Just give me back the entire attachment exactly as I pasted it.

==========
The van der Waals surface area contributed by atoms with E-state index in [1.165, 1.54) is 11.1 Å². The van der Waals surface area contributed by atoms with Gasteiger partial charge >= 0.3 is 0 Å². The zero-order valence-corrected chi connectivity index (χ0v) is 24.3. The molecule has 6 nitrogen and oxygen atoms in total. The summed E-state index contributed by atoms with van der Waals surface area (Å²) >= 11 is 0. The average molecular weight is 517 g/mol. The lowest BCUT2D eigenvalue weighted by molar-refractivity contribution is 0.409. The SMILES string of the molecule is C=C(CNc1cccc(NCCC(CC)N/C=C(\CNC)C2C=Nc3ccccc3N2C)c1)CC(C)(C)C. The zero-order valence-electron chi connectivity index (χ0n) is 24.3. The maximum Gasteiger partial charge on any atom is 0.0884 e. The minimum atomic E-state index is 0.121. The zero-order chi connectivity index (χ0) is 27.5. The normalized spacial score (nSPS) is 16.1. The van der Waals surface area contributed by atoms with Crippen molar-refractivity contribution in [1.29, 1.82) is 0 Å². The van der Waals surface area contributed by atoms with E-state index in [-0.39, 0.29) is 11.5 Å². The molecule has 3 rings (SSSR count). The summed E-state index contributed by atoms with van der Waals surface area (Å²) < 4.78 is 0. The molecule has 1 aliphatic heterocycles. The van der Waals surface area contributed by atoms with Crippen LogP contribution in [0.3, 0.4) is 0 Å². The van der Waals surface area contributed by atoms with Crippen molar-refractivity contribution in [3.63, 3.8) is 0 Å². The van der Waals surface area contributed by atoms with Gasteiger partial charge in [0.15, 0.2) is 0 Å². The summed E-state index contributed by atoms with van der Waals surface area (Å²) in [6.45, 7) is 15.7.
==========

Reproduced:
The van der Waals surface area contributed by atoms with E-state index in [1.165, 1.54) is 11.1 Å². The van der Waals surface area contributed by atoms with Gasteiger partial charge >= 0.3 is 0 Å². The zero-order valence-corrected chi connectivity index (χ0v) is 24.3. The molecule has 6 nitrogen and oxygen atoms in total. The summed E-state index contributed by atoms with van der Waals surface area (Å²) >= 11 is 0. The average molecular weight is 517 g/mol. The lowest BCUT2D eigenvalue weighted by molar-refractivity contribution is 0.409. The SMILES string of the molecule is C=C(CNc1cccc(NCCC(CC)N/C=C(\CNC)C2C=Nc3ccccc3N2C)c1)CC(C)(C)C. The zero-order valence-electron chi connectivity index (χ0n) is 24.3. The maximum Gasteiger partial charge on any atom is 0.0884 e. The minimum atomic E-state index is 0.121. The zero-order chi connectivity index (χ0) is 27.5. The normalized spacial score (nSPS) is 16.1. The van der Waals surface area contributed by atoms with Crippen molar-refractivity contribution in [1.29, 1.82) is 0 Å². The van der Waals surface area contributed by atoms with E-state index in [-0.39, 0.29) is 11.5 Å². The molecule has 3 rings (SSSR count). The summed E-state index contributed by atoms with van der Waals surface area (Å²) < 4.78 is 0. The molecule has 1 aliphatic heterocycles. The van der Waals surface area contributed by atoms with Crippen LogP contribution in [0.3, 0.4) is 0 Å². The van der Waals surface area contributed by atoms with Crippen molar-refractivity contribution in [3.63, 3.8) is 0 Å². The van der Waals surface area contributed by atoms with Gasteiger partial charge in [0.15, 0.2) is 0 Å². The summed E-state index contributed by atoms with van der Waals surface area (Å²) in [6.45, 7) is 15.7.